However, a fever is an indication that something is going on with the body that isn’t right.  Without the fever, we might not ever know.  The fever may be the thing that leads us to the more serious issue, which when treated, then eradicates the fever.

If we ignore the fever and allow it to run loose and unchecked, the fever can be a destructive thing.

When we feel guilt, we should ask, “What is causing this guilt?  Then we need to identify the source and deal with it so we can let go of our guilt.

Sometimes the guilt will be coming from something we did wrong or from something we should have done that we did not do.

Sometimes we might blame ourselves for things that are not our fault and things we had no control over.

Sometimes we even have guilt for things we have created in our minds.

Either way, God wants us to let our guilt go.  While it may serve a short-term purpose, it does not have any worthy long-term benefit.

images-2Sometimes guilt seems to go away; like a cicada bug that sheds its shell and digs a hole in the earth, it disappears, only to reemerge at a later time. The cicada bug stays buried seventeen years before it reemerges.

Guilt can hide within our soul and live there for a long time before it reemerges, but when the season is right, it will crawl out of its dormant stage and take wing and fly around in our lives causing us all kinds of grief.

For the lady I spoke of earlier, her guilt reemerged every anniversary of her son’s death.

Some people do not let go of their guilt; they only suppress it.  It reemerges when they attend a funeral, hold a baby, go to a graduation, walk into a hospital, smell a certain perfume, listen to a certain song, try to date again, or bow their heads to pray.

For others, their guilt never goes dormant.  It wakes them up like a rooster each day and stays with them all day like a shadow.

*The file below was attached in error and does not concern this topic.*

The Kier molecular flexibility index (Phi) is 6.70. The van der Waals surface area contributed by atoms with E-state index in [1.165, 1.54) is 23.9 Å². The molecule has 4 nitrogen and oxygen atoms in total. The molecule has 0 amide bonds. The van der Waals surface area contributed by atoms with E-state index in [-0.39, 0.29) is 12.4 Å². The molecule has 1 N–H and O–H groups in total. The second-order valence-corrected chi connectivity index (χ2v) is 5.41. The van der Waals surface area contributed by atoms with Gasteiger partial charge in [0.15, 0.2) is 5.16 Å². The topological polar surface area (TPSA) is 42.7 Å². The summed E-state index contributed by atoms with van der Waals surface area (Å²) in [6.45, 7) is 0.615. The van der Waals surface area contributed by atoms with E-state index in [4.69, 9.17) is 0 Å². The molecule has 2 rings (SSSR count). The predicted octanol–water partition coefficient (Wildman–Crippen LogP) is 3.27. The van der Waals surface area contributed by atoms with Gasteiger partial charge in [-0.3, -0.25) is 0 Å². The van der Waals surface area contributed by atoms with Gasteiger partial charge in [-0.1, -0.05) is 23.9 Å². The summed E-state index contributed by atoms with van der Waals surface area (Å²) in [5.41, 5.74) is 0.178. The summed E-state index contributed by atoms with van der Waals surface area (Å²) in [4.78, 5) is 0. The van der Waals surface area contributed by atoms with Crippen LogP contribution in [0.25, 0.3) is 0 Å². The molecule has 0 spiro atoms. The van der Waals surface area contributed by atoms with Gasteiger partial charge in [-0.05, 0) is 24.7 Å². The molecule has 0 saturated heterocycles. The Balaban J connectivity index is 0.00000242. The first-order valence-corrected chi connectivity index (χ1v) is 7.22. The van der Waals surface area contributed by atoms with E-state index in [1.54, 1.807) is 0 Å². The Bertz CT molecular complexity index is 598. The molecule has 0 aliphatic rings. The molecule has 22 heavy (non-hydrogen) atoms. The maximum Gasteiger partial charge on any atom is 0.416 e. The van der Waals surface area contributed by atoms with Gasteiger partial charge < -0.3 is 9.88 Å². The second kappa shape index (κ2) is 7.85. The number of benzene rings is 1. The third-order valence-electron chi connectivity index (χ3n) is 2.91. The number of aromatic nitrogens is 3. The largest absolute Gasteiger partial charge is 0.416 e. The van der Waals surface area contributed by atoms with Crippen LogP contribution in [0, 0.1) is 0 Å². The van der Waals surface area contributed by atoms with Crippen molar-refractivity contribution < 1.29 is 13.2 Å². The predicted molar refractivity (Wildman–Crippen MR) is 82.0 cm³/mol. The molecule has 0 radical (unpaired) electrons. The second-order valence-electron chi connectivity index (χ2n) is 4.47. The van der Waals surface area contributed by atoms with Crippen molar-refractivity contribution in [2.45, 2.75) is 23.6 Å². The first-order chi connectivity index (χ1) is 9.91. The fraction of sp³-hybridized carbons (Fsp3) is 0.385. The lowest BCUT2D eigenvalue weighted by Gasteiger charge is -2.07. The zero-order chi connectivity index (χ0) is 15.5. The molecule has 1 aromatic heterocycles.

But I am bringing the gospel to you this morning.  The Lord God says to us, “Let it go.”

How is that done?

If we are at fault, we must own our shortcomings and confess them.  Let guilt serve its purpose and let it go, otherwise it becomes destructive.

In Psalm 51, King David confesses to God his sins of adultery with Bathsheba.  He also had the blood of Uriah, her husband, on his hands.  He confesses this to God as well.

As the leader of the army, he had sent Uriah to the front of the battle lines.  He had his commander pull his support away from Uriah in the heat of the battle.

David set Uriah up to die because Uriah didn’t sleep with Bathsheba when he came home from battle.

He didn’t think that such a pleasure with his wife was honorable while all his comrades were still in battle.

David was unable to make it appear that his and Bathsheba’s to-be-born child belonged to Uriah.

Grieved by his sins, David cried out to God.

“I know my transgression, and my sin is ever before me.”  (v.3)

Deliver me from bloodguiltiness, O God, O God of my salvation.” (v. 14)

David’s heart was broken and his spirit was humble.  Because of God’s grace, he was able to leave his guilt at the altar as he made sacrifices to God.

Guilt is such a lonely emotion because we don’t like telling God or others the source of our guilt.

It usually brings up painful things we have done, which are embarrassing, things we don’t want to admit to anyone.

Because of this, it is easy to become trapped in our loneliness and our guilt, something the Evil One celebrates.

Finding a trusted friend or counselor to talk to about our guilt is one way to help us break free of our guilt and learn to let it go. It is freeing to speak the truth about ourselves.

David not only prayed this Psalm; he wrote it.  He wrote it so he could share it with others.

Sometimes we have guilt for things we have not done.

Sometimes we have guilt for the mess others have created that surrounds us.